In this 18th century print of the Capitol in Rome we can see an obvious effort to show a square layout of walls around a sanctuary which was quite likely meant to be the temple to Jupiter or to the Capitoline Triad. We know this temple was started under the reign of the 7 kings of Rome and archeological research has demonstrated it to be of Etruscan inspiration rather than the rather Renaissance looking structure here which is reminiscent of San Giovanni in Laterano or Saint Peter's basilica.
The image is quite clearly driven by references to literature rather than actual archeological digs but we can see it makes an attempt to introduce a number of the elements the draughtsman was acquainted with: Four entrance gates to the Capitoline Hill, in similar fashion to the archaic "square Rome", the foremost one of which looks rather like a triumphal arch. Domed temples of the style of the Pantheon and more classical temples of the style of that of Hercules at the Forum Boarium are shown outside the walls.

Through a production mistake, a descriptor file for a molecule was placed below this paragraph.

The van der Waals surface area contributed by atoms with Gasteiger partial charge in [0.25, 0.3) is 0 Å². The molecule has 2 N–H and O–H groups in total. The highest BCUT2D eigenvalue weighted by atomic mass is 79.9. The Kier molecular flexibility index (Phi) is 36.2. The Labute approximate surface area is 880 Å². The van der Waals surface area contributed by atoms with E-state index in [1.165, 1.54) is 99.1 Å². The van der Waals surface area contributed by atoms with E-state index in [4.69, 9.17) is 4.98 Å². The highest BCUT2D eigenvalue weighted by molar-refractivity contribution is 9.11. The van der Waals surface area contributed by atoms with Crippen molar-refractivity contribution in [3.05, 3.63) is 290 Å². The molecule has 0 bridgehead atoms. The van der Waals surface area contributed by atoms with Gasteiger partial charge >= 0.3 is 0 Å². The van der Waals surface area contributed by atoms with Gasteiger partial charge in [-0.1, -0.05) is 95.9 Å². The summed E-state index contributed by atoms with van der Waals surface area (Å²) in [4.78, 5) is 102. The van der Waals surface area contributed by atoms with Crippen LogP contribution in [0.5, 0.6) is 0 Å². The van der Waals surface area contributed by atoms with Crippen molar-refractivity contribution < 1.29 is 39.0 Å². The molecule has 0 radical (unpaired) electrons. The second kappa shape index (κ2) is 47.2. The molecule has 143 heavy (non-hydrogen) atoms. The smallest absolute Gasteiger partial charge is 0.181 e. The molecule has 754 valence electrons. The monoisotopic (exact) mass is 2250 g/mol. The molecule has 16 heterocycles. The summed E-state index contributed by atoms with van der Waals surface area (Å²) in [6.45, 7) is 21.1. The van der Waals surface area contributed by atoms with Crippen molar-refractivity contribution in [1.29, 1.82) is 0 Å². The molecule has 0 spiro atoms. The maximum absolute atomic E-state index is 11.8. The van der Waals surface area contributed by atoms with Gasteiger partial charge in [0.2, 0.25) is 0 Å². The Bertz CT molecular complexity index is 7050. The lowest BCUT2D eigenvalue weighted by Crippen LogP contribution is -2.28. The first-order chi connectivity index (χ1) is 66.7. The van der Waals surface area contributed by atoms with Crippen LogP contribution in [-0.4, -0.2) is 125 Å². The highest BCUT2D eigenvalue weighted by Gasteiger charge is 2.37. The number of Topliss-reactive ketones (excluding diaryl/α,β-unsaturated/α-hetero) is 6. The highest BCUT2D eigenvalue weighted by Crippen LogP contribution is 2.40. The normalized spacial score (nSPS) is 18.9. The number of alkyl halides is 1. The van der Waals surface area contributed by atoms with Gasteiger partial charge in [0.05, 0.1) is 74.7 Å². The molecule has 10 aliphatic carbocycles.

Print taken from "The Antiquities of Rome" 1731.
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